But even as he tried to avoid making news Sunday, Kerry broke new ground in an interview that ran in the Dubuque, Iowa, Telegraph Herald. A Catholic who supports abortion rights and has taken heat from some in the church hierarchy for his stance, Kerry told the paper, "I oppose abortion, personally. I don't like abortion. I believe life does begin at conception."Translation: abortion kills a human being and ends a human life, but what authority does a lawmaker have to force people not to kill? What a strange middle-ground he's searching for here. I'm almost amazed, but that's the sort of illogical, indefensible moral position that pro-choicers are facing now that scientific advancement is demonstrating that their disregard for prenatal life is untenable.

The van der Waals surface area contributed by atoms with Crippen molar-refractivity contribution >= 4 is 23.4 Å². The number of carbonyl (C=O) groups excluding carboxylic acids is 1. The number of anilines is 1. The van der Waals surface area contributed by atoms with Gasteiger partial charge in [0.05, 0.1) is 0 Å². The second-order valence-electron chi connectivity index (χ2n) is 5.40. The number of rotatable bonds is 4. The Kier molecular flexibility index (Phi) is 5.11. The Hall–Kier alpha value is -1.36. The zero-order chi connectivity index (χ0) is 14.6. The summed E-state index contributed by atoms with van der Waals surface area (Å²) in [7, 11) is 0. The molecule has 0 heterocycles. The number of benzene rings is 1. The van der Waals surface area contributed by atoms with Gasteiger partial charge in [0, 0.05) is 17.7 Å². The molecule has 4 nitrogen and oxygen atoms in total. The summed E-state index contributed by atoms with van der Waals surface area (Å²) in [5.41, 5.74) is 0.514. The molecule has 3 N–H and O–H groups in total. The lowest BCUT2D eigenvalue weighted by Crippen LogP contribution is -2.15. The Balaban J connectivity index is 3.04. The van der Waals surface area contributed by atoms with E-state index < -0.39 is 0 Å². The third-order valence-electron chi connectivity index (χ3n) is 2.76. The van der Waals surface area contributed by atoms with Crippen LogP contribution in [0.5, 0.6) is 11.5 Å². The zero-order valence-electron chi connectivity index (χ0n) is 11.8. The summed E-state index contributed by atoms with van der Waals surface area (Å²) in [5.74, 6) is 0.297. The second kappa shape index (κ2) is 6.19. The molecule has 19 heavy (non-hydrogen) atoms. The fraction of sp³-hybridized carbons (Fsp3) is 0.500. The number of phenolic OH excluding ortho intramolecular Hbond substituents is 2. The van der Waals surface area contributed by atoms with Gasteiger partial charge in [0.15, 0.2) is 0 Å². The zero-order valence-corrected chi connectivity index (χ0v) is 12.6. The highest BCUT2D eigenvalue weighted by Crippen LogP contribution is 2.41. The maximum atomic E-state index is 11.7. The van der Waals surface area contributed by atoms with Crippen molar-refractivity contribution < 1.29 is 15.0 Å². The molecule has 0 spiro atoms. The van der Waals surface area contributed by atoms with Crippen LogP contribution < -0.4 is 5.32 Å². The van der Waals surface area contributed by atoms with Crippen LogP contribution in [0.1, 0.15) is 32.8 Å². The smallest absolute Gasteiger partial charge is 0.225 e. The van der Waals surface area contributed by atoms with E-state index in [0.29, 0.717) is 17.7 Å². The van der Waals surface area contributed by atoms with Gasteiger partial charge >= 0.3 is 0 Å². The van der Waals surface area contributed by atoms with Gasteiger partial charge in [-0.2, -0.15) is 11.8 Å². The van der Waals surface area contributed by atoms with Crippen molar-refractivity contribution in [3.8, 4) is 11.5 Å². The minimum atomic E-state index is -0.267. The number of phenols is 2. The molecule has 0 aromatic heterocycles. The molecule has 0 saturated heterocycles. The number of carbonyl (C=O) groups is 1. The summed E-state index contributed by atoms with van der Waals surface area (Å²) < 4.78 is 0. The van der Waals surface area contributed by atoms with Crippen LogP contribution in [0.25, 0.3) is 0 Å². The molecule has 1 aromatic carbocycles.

Spokeswoman Stephanie Cutter said that although Kerry has often said abortion should be "safe, legal and rare," and that his religion shapes that view, she could not recall him ever publicly discussing when life begins.
"I can't take my Catholic belief, my article of faith, and legislate it on a Protestant or a Jew or an atheist," he continued in the interview. "We have separation of church and state in the United States of America." The comments came on the final day of a three-state Midwest swing, during which Kerry has repeatedly sought to dispel stereotypes that could play negatively among voters there.
I'm not the only one who finds Kerry's position ludicrous. Captain Ed says it reveals the "intellectual and philosophical bankruptcy of the Democratic nominee" and Mr. Minuteman calls it a "muddle".